Come See Me Festival

Local artists, festival archives featured at Come-See-Me

Broadway Night at Come-See-Me brings a bit of the Great White Way to Rock Hill each year. In 2014, The Carolina Copy Cats Dance Team performs to “One” from “A Chorus Line.”
Broadway Night at Come-See-Me brings a bit of the Great White Way to Rock Hill each year. In 2014, The Carolina Copy Cats Dance Team performs to “One” from “A Chorus Line.” HERALD FILE

Exhibits featuring the history of Come-See-Me, the artwork of locals and frogs versus the environment are among the cultural offerings during this year’s festival.

Festival-goers are encouraged to test their knowledge of Come-See-Me through the years and discover the changes to the local landscape over the past 50 years at the Louise Pettus Archives and Special Collections at Winthrop University, 700 N. Cherry Road.

The exhibit “Come-See-Me Festival: Past and Present” asks visitors to take a photo at the site and share it on Instagram using #csmfestival and posting it at the festival’s Facebook page. Also, “Beyond Snap! Crackle! Pop! The Story of American Illustrator Vernon Grant” by Linda D. Williams will be available for purchase.

For the art lover, “Home Grown: Works by York County Artists” will be on display in the Dalton Gallery at the Center for the Arts from Thursday through April 26. The exhibit features artwork by members of the Catawba River Art Guild, the Tega Cay Art Guild and the Yorkville Artists’ Guild.

Art and science come together in “The Disappearing Frogs Project,” coordinated by the Arts Council of York County at the Community Performance Center.

The exhibit, which runs throughout the festival, brings awareness to how challenged our amphibian friends are in today’s environment. Local frog art will be available to purchase to benefit the Amphibian Survival Alliance.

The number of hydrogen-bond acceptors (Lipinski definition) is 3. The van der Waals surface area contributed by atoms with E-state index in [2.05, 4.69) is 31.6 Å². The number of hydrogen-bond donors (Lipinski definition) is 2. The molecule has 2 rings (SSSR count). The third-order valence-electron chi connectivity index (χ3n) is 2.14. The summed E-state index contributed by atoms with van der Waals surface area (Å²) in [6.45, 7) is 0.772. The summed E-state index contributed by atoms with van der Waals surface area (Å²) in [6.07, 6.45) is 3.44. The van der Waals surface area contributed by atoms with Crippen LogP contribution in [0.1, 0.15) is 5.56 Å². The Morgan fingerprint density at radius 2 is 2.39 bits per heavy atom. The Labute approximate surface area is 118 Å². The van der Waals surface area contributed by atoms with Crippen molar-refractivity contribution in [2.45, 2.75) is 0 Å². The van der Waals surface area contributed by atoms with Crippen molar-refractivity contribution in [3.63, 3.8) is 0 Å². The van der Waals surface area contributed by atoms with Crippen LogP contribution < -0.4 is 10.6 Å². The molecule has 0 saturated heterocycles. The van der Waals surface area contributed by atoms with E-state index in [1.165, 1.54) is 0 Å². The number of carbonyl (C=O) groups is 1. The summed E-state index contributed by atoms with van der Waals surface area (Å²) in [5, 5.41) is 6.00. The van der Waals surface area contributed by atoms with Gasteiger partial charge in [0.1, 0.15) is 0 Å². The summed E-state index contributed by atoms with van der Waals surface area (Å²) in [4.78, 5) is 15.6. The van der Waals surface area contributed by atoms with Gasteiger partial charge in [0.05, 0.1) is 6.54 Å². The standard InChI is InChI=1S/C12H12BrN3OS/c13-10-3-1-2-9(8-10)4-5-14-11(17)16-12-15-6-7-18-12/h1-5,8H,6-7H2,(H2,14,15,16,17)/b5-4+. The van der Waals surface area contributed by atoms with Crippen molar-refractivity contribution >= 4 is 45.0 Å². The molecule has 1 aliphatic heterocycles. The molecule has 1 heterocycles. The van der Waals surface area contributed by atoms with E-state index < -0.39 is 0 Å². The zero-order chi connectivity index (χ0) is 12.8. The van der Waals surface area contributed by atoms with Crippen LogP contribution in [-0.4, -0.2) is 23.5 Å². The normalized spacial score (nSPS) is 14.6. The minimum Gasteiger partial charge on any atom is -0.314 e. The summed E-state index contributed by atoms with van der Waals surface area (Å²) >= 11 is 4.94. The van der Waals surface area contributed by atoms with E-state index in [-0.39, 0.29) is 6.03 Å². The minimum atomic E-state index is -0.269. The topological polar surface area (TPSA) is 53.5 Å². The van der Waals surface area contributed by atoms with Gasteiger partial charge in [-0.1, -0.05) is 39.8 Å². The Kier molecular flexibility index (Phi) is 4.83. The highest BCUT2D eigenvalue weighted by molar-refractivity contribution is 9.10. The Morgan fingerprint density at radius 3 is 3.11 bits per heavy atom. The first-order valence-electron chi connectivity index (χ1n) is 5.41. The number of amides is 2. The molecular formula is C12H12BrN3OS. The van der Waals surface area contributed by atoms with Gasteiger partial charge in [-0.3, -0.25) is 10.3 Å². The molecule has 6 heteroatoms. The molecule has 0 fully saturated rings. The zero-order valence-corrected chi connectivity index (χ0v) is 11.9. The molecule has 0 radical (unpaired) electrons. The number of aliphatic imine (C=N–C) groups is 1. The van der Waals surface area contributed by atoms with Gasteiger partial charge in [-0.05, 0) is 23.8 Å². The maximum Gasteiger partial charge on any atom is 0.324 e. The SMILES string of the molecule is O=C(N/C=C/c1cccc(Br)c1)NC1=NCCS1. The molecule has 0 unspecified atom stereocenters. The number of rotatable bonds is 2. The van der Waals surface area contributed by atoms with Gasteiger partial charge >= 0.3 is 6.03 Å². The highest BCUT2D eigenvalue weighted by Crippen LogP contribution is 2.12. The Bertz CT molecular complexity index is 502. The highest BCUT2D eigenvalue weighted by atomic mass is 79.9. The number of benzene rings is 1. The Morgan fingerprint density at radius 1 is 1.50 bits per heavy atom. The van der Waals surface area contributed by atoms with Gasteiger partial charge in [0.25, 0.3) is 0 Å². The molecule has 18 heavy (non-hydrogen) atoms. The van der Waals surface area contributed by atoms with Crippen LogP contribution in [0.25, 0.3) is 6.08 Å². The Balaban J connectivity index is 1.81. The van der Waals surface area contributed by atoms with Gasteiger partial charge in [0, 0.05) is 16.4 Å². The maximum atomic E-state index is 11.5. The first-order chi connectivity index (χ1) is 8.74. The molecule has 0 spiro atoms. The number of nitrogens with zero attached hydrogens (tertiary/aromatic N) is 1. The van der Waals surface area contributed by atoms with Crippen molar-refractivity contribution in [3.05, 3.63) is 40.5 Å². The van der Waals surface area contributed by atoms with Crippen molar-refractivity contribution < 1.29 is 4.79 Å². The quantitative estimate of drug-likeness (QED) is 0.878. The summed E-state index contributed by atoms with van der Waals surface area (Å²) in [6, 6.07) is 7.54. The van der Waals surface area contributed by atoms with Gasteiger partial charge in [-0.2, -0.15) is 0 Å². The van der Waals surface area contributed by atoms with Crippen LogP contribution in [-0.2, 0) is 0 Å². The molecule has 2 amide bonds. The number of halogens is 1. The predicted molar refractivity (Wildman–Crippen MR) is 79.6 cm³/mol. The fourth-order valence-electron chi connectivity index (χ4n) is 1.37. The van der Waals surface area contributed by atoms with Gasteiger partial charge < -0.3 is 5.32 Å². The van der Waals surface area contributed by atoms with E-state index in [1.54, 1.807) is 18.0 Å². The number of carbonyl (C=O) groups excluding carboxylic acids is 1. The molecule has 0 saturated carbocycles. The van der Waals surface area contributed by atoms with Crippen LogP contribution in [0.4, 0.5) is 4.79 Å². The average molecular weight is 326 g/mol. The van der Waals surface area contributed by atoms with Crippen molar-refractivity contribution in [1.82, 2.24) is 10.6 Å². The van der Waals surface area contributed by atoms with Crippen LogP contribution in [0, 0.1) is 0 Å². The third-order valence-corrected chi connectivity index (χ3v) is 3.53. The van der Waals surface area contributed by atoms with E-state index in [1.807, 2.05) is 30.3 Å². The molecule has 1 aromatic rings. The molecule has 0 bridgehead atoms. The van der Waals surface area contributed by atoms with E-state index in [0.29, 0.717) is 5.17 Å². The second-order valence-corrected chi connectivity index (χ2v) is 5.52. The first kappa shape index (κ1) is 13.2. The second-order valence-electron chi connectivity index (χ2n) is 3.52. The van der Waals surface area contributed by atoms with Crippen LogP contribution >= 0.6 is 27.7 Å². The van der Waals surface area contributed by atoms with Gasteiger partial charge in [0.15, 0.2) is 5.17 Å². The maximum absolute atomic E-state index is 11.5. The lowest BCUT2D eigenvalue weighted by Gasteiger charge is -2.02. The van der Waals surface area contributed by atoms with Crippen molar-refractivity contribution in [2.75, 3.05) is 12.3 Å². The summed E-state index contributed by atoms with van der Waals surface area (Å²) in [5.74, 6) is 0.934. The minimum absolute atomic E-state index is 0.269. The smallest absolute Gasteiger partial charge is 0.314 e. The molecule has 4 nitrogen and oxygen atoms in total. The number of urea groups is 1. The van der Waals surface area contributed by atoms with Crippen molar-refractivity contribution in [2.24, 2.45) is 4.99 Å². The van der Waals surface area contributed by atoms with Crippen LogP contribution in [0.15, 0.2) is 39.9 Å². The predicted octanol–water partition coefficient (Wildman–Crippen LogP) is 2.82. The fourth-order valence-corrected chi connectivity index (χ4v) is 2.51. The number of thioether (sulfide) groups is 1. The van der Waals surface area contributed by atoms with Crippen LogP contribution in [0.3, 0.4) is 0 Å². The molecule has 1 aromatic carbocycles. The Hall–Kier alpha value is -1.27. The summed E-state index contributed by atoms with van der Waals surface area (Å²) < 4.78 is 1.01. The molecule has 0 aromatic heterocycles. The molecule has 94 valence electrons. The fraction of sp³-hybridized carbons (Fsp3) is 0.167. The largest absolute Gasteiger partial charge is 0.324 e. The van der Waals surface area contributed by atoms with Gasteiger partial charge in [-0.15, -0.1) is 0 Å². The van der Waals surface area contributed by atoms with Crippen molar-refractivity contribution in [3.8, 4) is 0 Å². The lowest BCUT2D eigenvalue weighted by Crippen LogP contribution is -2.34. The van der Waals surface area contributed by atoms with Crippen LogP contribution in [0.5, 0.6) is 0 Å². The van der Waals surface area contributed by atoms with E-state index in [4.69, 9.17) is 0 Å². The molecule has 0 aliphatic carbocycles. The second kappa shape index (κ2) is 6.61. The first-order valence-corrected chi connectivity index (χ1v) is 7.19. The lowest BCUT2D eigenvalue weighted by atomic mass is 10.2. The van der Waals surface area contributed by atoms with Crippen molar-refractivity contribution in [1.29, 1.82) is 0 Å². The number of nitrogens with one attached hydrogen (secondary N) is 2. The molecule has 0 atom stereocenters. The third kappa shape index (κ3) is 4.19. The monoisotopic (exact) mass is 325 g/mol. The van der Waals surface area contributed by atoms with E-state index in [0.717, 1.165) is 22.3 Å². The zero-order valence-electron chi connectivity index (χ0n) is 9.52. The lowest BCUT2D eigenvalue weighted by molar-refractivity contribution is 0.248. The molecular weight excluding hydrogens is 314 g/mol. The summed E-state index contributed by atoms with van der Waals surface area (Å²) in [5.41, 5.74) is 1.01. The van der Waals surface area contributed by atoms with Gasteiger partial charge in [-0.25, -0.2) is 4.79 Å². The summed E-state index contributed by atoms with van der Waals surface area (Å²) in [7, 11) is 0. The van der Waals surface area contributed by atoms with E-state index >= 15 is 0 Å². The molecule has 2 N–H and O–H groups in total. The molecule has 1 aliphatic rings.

If you like mystery and the prehistoric, the planetarium show “Dinosaur Discovery” will be shown at the Museum of York County throughout Come-See-Me.

The educational presentation takes viewers to four different digs to explore how dinosaurs lived and died. Cost is included in the price of admission to the museum, which is $6 for adults, $5 for seniors and $3 for youths.

The historic White Home is opening its doors during the festival to tell the story of Ann Hutchison White and the founding of the city of Rock Hill. The home’s newly added gardens are also part of the tour. Tickets, available on site, are $6 for adults, $5 for seniors, $3 for youths and free for children 4 and under.

If you are into show tunes, Broadway Night from 6:30 to 8 p.m. April 23 will feature popular songs from various productions. The event is a competition to find the brightest star of the community and will be held at the auditorium at Sullivan Middle School.

For music, theater and dance lovers, Winthrop University has numerous performances to showcase student talent.

On April 17, 18 and 19, advanced Winthrop dance students take the stage at The Johnson Theatre to perform modern original dance works at a choreography showcase. Tickets are $15 and available at Johnson Hall.

There will be a lively, entertaining and eclectic mixture of one-act plays directed by advanced Winthrop theater students at the Spring One-Act Festival at 8 p.m. April 17 and 2 p.m. April 18 and 19 at the college’s Studio Theatre of Johnson Hall. The plays are geared to adults. Tickets are $15 and available at Johnson Hall.

Ireland comes to Rock Hill as Winthrop students create toe-tapping tunes, humorous stories and stirring songs during a performance by the Winthrop Irish Band: NA HLOLAIR at 7:30 p.m. April 25 at the university’s Barnes Recital Hall.

Local favorite Brandon Auten is performing on Christian Music Night at 7 p.m. April 17. Tickets are $5 in advance at Shepherd’s Fold Bookstore, or $6 at the door.

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